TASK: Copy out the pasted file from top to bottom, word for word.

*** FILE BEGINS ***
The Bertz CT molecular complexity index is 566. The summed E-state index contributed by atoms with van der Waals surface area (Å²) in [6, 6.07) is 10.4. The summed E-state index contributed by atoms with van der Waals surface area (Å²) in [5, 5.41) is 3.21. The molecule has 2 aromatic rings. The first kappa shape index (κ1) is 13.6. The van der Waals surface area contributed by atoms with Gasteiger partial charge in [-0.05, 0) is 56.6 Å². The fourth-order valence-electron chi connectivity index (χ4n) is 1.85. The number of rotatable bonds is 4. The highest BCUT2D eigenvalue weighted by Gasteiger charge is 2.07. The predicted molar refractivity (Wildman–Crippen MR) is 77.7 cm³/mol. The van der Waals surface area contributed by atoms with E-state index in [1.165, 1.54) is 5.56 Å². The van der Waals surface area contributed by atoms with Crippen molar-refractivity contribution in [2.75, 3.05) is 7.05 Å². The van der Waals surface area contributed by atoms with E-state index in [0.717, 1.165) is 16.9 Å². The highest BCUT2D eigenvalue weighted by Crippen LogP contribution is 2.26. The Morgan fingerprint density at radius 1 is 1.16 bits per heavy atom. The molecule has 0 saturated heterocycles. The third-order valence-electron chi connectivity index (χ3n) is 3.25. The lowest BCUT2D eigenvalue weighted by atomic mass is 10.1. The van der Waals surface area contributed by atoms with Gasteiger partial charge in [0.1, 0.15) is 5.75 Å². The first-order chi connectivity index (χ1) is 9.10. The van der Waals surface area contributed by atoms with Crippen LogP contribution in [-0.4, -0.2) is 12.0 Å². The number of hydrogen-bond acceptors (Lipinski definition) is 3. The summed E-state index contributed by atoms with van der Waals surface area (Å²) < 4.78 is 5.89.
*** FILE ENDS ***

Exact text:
The Bertz CT molecular complexity index is 566. The summed E-state index contributed by atoms with van der Waals surface area (Å²) in [6, 6.07) is 10.4. The summed E-state index contributed by atoms with van der Waals surface area (Å²) in [5, 5.41) is 3.21. The molecule has 2 aromatic rings. The first kappa shape index (κ1) is 13.6. The van der Waals surface area contributed by atoms with Gasteiger partial charge in [-0.05, 0) is 56.6 Å². The fourth-order valence-electron chi connectivity index (χ4n) is 1.85. The number of rotatable bonds is 4. The highest BCUT2D eigenvalue weighted by Gasteiger charge is 2.07. The predicted molar refractivity (Wildman–Crippen MR) is 77.7 cm³/mol. The van der Waals surface area contributed by atoms with E-state index in [1.165, 1.54) is 5.56 Å². The van der Waals surface area contributed by atoms with Crippen molar-refractivity contribution in [2.75, 3.05) is 7.05 Å². The van der Waals surface area contributed by atoms with E-state index in [0.717, 1.165) is 16.9 Å². The highest BCUT2D eigenvalue weighted by Crippen LogP contribution is 2.26. The Morgan fingerprint density at radius 1 is 1.16 bits per heavy atom. The molecule has 0 saturated heterocycles. The third-order valence-electron chi connectivity index (χ3n) is 3.25. The lowest BCUT2D eigenvalue weighted by atomic mass is 10.1. The van der Waals surface area contributed by atoms with Gasteiger partial charge in [0.1, 0.15) is 5.75 Å². The first-order chi connectivity index (χ1) is 9.10. The van der Waals surface area contributed by atoms with Crippen LogP contribution in [-0.4, -0.2) is 12.0 Å². The number of hydrogen-bond acceptors (Lipinski definition) is 3. The summed E-state index contributed by atoms with van der Waals surface area (Å²) < 4.78 is 5.89.